One of the first cases to highlight the vulnerability of interview processes in the UK was that of Judith Ward in 1974. She was convicted of bombing a coach full of UK armed service personnel on behalf of the IRA killing 12 people. After 18 years in gaol her conviction was quashed in 1992 when the court of appeal found that the trial jury should have been told of her history of mental illness which allegedly made her susceptible to false confession under police interrogation.
As a result there was reform in England and Wales that led to the implementation of tape recording of suspect interviews. Equally in other areas of the Commonwealth similar methods have been adopted.
Media recording of interviews would be important to avoid miscarriages of justice and ensure that: An accurate, permanent record of the statement is retained for future use by investigators and in court; False confessions and false prosecutions are less likely, as well as lawsuits that emanate from those problems; Public confidence in law enforcement and the justice system is enhanced; Detectives are more likely to conduct interrogations in a professional manner and are better able to focus on suspect responses; and Suspects’ rights are safeguarded;
Often resource implications are raised as a reason to prevent introduction, but I reply with this “to the point” quote from U.S. District Judge Donald Graham:
“A $200 video recorder and a $2 cassette would have saved all this time and money and the questions of whether this confession is valid would not be in this courtroom”
Significant progress has been made with a Bill for video recording of suspect interviews to be placed imminently before Parliament in Saint Vincent and the Grenadines. It is hoped this will be the platform for other jurisdictions to promulgate similar legislation for better protection of suspect rights.
“No Witness, No Justice”
Without witnesses the criminal justice system would collapse. Unfortunately intimidation of witnesses occurs in the region.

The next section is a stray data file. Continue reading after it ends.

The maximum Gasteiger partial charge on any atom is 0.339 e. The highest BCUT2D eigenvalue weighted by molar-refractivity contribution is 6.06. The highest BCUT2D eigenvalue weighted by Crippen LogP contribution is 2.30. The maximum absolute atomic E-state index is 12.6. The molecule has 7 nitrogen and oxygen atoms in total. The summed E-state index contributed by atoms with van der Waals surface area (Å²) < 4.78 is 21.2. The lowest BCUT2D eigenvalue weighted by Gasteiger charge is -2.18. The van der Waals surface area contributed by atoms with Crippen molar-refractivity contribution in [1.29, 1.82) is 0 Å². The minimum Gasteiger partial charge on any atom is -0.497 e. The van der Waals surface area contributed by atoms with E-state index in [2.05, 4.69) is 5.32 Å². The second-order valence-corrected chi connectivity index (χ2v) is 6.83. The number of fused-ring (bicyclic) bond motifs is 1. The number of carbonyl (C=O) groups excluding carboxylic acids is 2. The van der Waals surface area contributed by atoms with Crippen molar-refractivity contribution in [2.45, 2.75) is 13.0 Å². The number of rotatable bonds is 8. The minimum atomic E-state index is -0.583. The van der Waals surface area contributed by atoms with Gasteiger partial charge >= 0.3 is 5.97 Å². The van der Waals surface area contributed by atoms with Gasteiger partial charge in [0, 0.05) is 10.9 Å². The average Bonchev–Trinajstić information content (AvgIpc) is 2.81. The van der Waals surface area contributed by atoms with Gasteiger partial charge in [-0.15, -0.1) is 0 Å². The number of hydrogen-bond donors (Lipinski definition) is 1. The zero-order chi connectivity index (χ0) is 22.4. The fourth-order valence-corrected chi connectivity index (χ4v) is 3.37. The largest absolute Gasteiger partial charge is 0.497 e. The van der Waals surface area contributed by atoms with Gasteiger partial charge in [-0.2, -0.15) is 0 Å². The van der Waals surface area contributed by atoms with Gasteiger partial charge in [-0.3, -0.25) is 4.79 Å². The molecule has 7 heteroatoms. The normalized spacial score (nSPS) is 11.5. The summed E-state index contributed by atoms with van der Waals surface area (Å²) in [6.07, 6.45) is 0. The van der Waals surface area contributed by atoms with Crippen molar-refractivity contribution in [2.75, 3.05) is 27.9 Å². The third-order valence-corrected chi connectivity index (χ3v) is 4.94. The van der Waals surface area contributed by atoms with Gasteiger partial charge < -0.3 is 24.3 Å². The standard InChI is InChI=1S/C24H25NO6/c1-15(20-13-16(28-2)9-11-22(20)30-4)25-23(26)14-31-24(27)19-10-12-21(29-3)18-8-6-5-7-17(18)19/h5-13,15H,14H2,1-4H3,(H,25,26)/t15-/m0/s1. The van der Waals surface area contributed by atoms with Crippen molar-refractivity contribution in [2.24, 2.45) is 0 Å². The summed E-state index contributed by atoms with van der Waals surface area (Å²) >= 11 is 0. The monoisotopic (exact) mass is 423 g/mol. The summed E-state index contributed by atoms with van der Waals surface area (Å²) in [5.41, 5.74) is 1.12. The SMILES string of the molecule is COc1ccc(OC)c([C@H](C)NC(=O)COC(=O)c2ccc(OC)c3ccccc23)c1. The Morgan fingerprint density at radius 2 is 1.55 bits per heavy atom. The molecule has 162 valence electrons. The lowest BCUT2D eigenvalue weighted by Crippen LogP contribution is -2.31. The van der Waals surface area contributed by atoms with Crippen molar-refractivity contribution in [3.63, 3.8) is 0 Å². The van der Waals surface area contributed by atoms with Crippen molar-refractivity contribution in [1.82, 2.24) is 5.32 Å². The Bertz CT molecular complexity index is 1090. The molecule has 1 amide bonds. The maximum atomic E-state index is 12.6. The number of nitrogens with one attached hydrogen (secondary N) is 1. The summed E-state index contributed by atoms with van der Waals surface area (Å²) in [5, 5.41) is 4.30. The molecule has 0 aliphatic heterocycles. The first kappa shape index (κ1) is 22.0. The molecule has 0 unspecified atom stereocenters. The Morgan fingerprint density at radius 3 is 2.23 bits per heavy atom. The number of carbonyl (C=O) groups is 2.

The importance of witnesses cannot be stressed enough. They help to ensure that justice is done and that society is made safer for the community. The part a witness plays is crucial to the wider effort to tackle crime and poor behaviour and to build a culture of respect. A witness, is therefore directly contributing to building a safe and strong community.
I have been advising Governments on measures that can be taken to protect witnesses to ensure they can give their best evidence with reduced trauma and fear.
I have taken good practice from the region, for example witness anonymity in Antigua and use of video-links in St Lucia and continue to advise the need for similar measures in other jurisdictions. This has led to funding being secured for St Vincent and the Grenadines to be equipped with video-link facilities for its courts.
To allow a wider audience to understand how witness evidence is crucial for justice a short film has been produced. I interviewed people in Barbados and St Lucia and asked whether they would give evidence if they saw a violent crime. The results were mixed with many saying they would not give evidence unless they were protected by the State. However a county’s resources will not always allow witnesses to be protected by giving them new identities. We wanted to be realistic and show how vital it was that witnesses should come forward. So the film demonstrates how the video-link system in St Lucia is effective in protecting witnesses and also how evidence is important to maintain justice. This film can be seen on the British High Commission in Barbados Facebook page.
To compliment the film a Witness Charter has been drafted that will ensure victims and witnesses know what can be done to protect them. The first Witness Charter is to be launched in Saint Lucia later in the year.
Equally important is education at schools on civic responsibility. In Barbados and St Vincent and the Grenadines a “No Witness No Justice” community engagement project has been launched. The students learn about the criminal justice system by participating in a mock trial. From my experiences so far at the schools, the Caribbean has some bright potential lawyers for the future!
We often as lawyers consider the human rights of suspects and defendants but can forget the very person who has been impacted the most by criminal behaviour, the Victim. They will have to live through the crime a second time when giving evidence and with the effect of the crime for long after any trial.
We should all continue to work to ensure victims and witnesses are aware of their rights and develop how their evidence can be adduced to enhance the criminal justice systems in the region.
Daniel Suter is the Criminal Justice Advisor to the Eastern Caribbean.